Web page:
Dr. Paul Wilcox’s obituary stated that he opened his office in Arlington in 1954 and practiced for 54 years. I believe he was the first dentist in the Arlington area and one of the first doctors of any kind. I will take this opportunity to say that he was a great asset to Arlington in many ways. Dr. W. B. Parkin, Jr. followed Dr. Wilcox in the dentistry field and had an office at 6504 Arlington Road. Dr. Donald Sitterson’s office was at 6224 Arlington Road near Norman Studios.

As to physicians who came to Arlington in this time frame, Dr. John Shackleton was, I believe, the first. He opened his practice on Arlington Road ca. 1953 next to the original Turner’s Hardware and then built an office across from Norman Studios on a side road that now bears his name. He was a general physician who also a surgeon. Dr. William Clarke, who is a member of our Old Arlington, Inc. group, started his practice on September 1, 1957, in the space vacated by Dr. Shackleton and has practiced medicine in Arlington for over 50 years. He was J. U.’s first doctor and was the first doctor in Jacksonville to have a desegregated practice. He later moved to a facility on University Boulevard, which he shared with Doctor A. E. Anderson.

Dr. J. W. Hendrick was an obstetrician who I’m told made house calls and often parked on a hill so he could push his car in case it didn’t start. He started out on University Boulevard and later moved to 819 Townsend Boulevard. He was later joined by Dr. Fisher, Dr. Jonas and and Dr. Platock. Their group is still practicing by Memorial Hospital. Dr. A. E. Anderson was a cardiologist and lung specialist but would treat other ailments and had a Corvette that he used to drag race on the weekends. I saw him once for a slight hernia and he told me to treat it like a “slipping clutch” for a month and not task it too heavily. Dr. Anderson moved his office to the Baptist Hospital area.

Dr. Houston was a podiatrist. Dr. Lester was mentioned by Dr. Clarke as assuring him there was plenty of business all in Arlington from whom Dr. Ted Montgomery took his place. Dr. Montgomery I believe now specializes in diabetes at Memorial Hospital.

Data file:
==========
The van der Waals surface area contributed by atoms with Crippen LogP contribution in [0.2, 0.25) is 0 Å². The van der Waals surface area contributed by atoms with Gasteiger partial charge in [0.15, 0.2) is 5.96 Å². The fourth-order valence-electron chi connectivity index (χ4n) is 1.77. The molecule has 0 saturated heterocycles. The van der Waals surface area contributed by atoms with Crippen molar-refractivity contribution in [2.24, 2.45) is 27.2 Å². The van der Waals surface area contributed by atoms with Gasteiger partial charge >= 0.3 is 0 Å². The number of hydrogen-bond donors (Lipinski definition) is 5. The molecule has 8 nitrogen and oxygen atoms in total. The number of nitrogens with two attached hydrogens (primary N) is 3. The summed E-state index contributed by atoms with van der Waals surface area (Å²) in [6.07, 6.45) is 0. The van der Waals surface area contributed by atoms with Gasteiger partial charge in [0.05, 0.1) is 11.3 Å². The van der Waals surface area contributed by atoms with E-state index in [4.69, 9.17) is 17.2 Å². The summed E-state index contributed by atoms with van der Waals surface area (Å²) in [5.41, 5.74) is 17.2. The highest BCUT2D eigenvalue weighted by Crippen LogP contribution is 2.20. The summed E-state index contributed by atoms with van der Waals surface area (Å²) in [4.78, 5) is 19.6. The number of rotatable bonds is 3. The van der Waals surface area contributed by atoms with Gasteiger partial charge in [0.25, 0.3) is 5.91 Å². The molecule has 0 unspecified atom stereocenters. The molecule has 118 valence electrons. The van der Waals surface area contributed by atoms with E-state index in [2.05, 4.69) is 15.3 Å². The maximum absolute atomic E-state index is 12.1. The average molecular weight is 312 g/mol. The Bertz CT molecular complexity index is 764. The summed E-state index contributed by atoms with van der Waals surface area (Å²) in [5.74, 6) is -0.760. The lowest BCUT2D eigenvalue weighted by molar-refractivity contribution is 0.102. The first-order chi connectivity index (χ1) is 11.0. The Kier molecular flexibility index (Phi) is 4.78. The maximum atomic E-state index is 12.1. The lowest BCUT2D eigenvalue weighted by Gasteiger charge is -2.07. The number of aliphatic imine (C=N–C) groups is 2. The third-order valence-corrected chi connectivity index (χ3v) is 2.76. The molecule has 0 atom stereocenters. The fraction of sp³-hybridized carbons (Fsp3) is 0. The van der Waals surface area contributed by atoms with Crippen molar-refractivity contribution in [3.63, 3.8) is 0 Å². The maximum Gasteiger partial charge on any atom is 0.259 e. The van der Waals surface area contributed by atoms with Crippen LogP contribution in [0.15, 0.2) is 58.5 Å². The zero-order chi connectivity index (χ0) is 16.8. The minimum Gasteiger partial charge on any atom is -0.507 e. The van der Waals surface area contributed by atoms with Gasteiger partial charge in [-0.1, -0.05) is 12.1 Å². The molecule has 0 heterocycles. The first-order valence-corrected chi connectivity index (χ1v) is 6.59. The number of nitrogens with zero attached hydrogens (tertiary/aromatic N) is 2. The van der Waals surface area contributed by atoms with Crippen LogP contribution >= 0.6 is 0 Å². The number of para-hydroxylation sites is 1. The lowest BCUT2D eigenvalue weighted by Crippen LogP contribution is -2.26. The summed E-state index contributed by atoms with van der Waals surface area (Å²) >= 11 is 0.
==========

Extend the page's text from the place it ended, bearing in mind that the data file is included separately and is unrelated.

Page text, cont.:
I believe there was a chiropractor whose last name was Horseley who had an office on Rogero. The first pediatrician was Dr. Lane, who had an office on Shackleton Road. Dr. Grace Hardy was also a pediatrician and had an office at 5677 Colcord Avenue.Dr. Hardy was instrumental in starting the “Tree Hill” movement. They were followed by a children’s group that operated out of Hope Haven Hospital in the early 60s and Dr. Skinner was the founder; it became Skinner and Walker with an office on Atlantic Circle.

Dr. W. P. Booras and Dr. Wm. Masters opened an office at 2732 Trollie Laneand took over JU’s medical needs. He also took on several partners.

As to the drug stores in Arlington I believe the first was Dixon’s drugs, which was run by Herb Weinstien next to the “Clip Joint”. It later became Paul’s Sundries. Weinstein opened the Arlington Pharmacy on the corner of University and Commerce. Later there was the Fort Caroline Pharmacy at 1492 University BoulevardAfter that I believe was Griffins Drug Store, which became Sam Lawler’s Pharmacy, at 1535 University Boulevard.

Jack Young had a veterinarian hospital on Atlantic Boulevard called Lake Tresca Animal Hospital. Prior to that there was a vet from South Jacksonville that made house calls.

There was a nursing home on Atlantic Boulevard at Acme Street that I believe was opened by the Cheshire family ca. 1940. There was also the Ft. Caroline nursing home.

Hardage and Son’s Funeral Home moved in to the vacant church building on Arlington Road across from Turner’s and Clarke’s office ca. 1956 and also provided ambulance service (separate vehicles from the hearse). This takes us to the early 60s and the end for now.